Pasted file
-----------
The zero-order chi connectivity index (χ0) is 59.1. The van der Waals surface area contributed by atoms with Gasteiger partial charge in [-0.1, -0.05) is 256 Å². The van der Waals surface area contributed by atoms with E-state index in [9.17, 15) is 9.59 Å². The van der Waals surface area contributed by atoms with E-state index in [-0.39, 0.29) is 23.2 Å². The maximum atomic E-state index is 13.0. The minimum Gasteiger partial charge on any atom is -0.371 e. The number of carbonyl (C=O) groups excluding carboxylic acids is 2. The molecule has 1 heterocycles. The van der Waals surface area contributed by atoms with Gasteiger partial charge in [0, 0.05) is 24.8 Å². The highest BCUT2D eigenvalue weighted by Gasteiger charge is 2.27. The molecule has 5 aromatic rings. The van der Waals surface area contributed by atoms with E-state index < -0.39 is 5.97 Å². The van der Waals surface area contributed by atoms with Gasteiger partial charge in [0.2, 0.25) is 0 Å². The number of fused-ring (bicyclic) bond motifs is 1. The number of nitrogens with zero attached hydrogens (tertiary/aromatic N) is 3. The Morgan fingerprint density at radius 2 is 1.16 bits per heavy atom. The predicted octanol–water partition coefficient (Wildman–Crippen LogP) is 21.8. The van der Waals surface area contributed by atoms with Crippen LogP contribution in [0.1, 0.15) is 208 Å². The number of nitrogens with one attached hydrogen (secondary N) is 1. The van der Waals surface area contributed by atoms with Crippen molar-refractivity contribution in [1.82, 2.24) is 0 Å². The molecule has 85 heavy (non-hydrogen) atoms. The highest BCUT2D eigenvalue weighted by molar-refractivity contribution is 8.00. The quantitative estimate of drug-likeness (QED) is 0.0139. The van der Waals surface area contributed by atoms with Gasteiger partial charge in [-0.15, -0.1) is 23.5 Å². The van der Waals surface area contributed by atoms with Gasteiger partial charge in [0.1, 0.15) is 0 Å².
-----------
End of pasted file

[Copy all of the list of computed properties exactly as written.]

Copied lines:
The zero-order chi connectivity index (χ0) is 59.1. The van der Waals surface area contributed by atoms with Gasteiger partial charge in [-0.1, -0.05) is 256 Å². The van der Waals surface area contributed by atoms with E-state index in [9.17, 15) is 9.59 Å². The van der Waals surface area contributed by atoms with E-state index in [-0.39, 0.29) is 23.2 Å². The maximum atomic E-state index is 13.0. The minimum Gasteiger partial charge on any atom is -0.371 e. The number of carbonyl (C=O) groups excluding carboxylic acids is 2. The molecule has 1 heterocycles. The van der Waals surface area contributed by atoms with Gasteiger partial charge in [0, 0.05) is 24.8 Å². The highest BCUT2D eigenvalue weighted by Gasteiger charge is 2.27. The molecule has 5 aromatic rings. The van der Waals surface area contributed by atoms with E-state index < -0.39 is 5.97 Å². The van der Waals surface area contributed by atoms with Gasteiger partial charge in [0.2, 0.25) is 0 Å². The number of fused-ring (bicyclic) bond motifs is 1. The number of nitrogens with zero attached hydrogens (tertiary/aromatic N) is 3. The Morgan fingerprint density at radius 2 is 1.16 bits per heavy atom. The predicted octanol–water partition coefficient (Wildman–Crippen LogP) is 21.8. The van der Waals surface area contributed by atoms with Crippen LogP contribution in [0.1, 0.15) is 208 Å². The number of nitrogens with one attached hydrogen (secondary N) is 1. The van der Waals surface area contributed by atoms with Crippen molar-refractivity contribution in [1.82, 2.24) is 0 Å². The molecule has 85 heavy (non-hydrogen) atoms. The highest BCUT2D eigenvalue weighted by molar-refractivity contribution is 8.00. The quantitative estimate of drug-likeness (QED) is 0.0139. The van der Waals surface area contributed by atoms with Gasteiger partial charge in [-0.15, -0.1) is 23.5 Å². The van der Waals surface area contributed by atoms with Gasteiger partial charge in [0.1, 0.15) is 0 Å².